Table 3 Characteristics of studies and intervention details for plantar fasciitis and heel spurs

Ultrasonography was the most common method for evaluating the imaging outcomes as reported in nine studies, followed by MRI in four studies. The change in plantar fascia thickness (PFT) was evaluated in eight studies as the most frequently reported imaging outcome (Table 4).

Table 4 Imaging outcome measures for plantar fasciitis and heel spurs

There was an overall reduction in PFT following SWT application (MD 0.92 mm (95%CI 0.03, 1.81), p = 0.04; Fig. 6) at 4 weeks [55], 6 weeks [54], 3 months [49, 53, 56] and 6 month follow-up [47, 51]. Subgroup analysis showed greater reduction in PFT using radiological guidance (MD 1.31 mm (95%CI 0.49, 2.13), p = 0.002) versus no guidance (MD 0.47 mm (95%CI -0.28, 1.21), p = 0.22) (Fig. 7). Baseline PFT was the only covariate to explain the variance related to the effect of SWT (Coeff. -1.06 mm (95%CI − 1.59 to − 0.53) I2 = 78%, Adj. R2 = 85.10%, p = 0.004). No variables related to SWT treatment parameters were significant covariates. The reduction of PFT favored SWT compared with corticosteroid injection (MD − 0.3 mm (95%CI -0.62-0.02), p = 0.07) [49, 53, 54] and over placebo control (MD − 0.9 mm (95%CI − 1.56 to − 0.24), p = 0.007) [56]. However, the effect of SWT on PFT was less compared to low-level laser therapy and therapeutic ultrasound (MD 0.43 mm (95%CI 0.09, 0.78), p = 0.01) [55] (Fig. 8).

Fig. 6
figure6

Forest plot of effect of SWT on plantar fascia thickness (mm)

Fig. 7
figure7

Forest plot of effect of SWT on plantar fascia thickness (mm) based on radiological guidance

Fig. 8
figure8

Forest plot of effect of SWT vs control on plantar fascia thickness (mm)

The bone resorption effect of SWT on calcaneal spurs was evaluated in three studies (1 RCT) with a total of 461 participants. Chronic symptomatic heel pain (> 3 months) and radiological evidence of a calcaneal spur were the main inclusion criteria. Radial SWT was used in two studies and one study employed focused SWT. None of the studies utilized radiological guidance and only one study used anesthesia [50]. The range of delivered shocks was 1500–2000 shocks carried in 1–5 sessions with 7–30 days interval between each session (Table 3).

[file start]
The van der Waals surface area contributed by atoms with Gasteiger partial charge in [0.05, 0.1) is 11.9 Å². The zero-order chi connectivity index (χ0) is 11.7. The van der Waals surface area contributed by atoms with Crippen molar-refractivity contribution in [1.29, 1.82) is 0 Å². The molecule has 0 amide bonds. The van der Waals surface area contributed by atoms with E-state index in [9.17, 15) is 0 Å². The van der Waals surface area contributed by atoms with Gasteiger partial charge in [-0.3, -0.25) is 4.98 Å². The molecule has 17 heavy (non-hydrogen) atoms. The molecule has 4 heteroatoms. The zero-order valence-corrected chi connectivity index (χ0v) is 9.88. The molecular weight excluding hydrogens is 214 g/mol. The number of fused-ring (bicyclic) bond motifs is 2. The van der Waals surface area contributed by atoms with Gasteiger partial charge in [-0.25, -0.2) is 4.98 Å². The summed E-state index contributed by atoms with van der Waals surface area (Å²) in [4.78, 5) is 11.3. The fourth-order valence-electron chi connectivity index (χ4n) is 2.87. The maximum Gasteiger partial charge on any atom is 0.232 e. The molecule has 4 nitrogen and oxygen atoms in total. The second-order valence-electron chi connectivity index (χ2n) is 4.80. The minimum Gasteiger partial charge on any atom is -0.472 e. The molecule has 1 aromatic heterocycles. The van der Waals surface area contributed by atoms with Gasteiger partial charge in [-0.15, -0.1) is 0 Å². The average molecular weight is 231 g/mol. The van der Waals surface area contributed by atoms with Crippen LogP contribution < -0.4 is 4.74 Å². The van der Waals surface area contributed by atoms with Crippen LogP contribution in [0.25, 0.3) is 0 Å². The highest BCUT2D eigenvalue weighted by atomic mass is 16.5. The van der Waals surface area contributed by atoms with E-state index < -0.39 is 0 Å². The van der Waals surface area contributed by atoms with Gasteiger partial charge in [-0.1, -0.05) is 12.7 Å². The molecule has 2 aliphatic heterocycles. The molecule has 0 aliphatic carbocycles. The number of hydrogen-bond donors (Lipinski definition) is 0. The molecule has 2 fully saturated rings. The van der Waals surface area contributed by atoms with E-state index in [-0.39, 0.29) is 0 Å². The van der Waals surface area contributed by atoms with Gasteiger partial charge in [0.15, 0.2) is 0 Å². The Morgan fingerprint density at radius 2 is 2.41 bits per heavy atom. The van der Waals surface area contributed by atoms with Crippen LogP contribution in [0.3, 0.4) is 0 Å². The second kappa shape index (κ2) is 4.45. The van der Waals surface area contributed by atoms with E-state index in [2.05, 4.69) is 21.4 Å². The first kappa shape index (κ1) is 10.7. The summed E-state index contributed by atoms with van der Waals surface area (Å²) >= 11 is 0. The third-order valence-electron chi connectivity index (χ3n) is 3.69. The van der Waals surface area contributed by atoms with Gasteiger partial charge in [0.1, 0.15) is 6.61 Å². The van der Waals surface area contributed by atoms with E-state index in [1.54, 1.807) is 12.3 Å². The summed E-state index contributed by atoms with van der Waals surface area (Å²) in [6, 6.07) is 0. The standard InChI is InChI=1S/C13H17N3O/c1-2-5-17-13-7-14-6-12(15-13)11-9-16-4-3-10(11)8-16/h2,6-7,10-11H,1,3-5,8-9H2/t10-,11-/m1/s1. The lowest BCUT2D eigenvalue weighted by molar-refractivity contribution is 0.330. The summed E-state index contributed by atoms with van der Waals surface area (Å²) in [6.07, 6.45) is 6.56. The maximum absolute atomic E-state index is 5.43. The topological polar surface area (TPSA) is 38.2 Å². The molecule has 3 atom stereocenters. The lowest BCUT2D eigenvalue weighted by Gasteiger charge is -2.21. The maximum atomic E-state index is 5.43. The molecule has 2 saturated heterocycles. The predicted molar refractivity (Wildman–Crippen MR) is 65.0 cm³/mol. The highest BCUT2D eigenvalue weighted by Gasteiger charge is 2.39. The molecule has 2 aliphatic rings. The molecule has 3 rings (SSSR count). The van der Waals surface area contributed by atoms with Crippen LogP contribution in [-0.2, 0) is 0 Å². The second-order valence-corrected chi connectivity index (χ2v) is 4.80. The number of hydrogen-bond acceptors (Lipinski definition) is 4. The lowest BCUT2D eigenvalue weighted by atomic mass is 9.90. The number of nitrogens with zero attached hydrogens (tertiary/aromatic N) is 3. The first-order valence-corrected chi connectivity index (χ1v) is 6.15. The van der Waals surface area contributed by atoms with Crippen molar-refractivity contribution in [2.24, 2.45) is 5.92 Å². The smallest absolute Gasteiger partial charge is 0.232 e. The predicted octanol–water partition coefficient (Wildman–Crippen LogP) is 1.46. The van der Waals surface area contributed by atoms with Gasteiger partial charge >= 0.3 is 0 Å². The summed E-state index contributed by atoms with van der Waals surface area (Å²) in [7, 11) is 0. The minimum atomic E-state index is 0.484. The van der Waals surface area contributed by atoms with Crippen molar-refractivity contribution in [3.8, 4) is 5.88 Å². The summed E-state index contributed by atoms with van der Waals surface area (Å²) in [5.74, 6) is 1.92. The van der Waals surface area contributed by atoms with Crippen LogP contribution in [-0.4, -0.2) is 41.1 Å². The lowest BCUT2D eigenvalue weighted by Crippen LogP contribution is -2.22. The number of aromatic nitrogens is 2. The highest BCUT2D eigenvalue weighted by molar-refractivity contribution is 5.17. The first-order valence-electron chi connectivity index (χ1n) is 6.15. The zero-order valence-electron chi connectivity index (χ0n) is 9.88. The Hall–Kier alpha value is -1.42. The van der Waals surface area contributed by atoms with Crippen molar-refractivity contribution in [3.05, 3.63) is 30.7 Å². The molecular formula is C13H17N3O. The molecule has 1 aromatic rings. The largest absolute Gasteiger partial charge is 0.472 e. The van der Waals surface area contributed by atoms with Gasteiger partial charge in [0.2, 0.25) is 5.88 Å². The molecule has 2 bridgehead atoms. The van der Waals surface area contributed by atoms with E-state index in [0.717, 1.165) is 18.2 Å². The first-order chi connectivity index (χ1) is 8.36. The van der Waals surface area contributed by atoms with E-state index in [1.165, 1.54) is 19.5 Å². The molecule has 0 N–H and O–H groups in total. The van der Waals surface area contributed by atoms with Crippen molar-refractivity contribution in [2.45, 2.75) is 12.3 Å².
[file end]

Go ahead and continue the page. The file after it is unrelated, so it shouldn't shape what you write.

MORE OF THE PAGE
Morphological changes in calcaneal spurs were evaluated using plain radiographs in two studies, while one study [46] measured bone mineral density (BMD) and bone mineral content (BMC) using DEXA scanning. None of the studies reported calcaneal spur fragmentation or significant reduction of the spur dimensions [50, 57]. However, both BMD and BMC demonstrated statistically significant improvement following focused SWT after a 12 week follow-up period, indicating an osteogenic effect [46] (Table 4).

Osteonecrosis of the femoral head

The effects of SWT on osteonecrosis of the femoral head (ONFH) were evaluated in 12 studies (4 RCTs) published between 2001 and 2018. These studies included 325 (404 hips) participants with stage I-III ONFH according to the Association Research Circulation Osseous (ARCO) classification as the main inclusion criterion, except for one study [59] that included ARCO stage I only. The main exclusion criteria were late ARCO stages, infection, advanced arthritis, neoplastic disease or blood coagulation disorders.

All of the included studies employed focused SWT with a mean EFD of 0.57 ± 0.06 (0.47–0.62) mJ/mm2 and a mean of 4867.86 ± 1469.64 (2000–6000) shocks. All of the included studies delivered the treatment over one session, except Vulpiani et al. [60] who provided treatment over four sessions and D’Agostino et al. [59] over two sessions (2–3 days interval). Anesthesia was used in eight studies and radiological guidance was implemented in nine studies to accurately target the site of lesion (Table 5).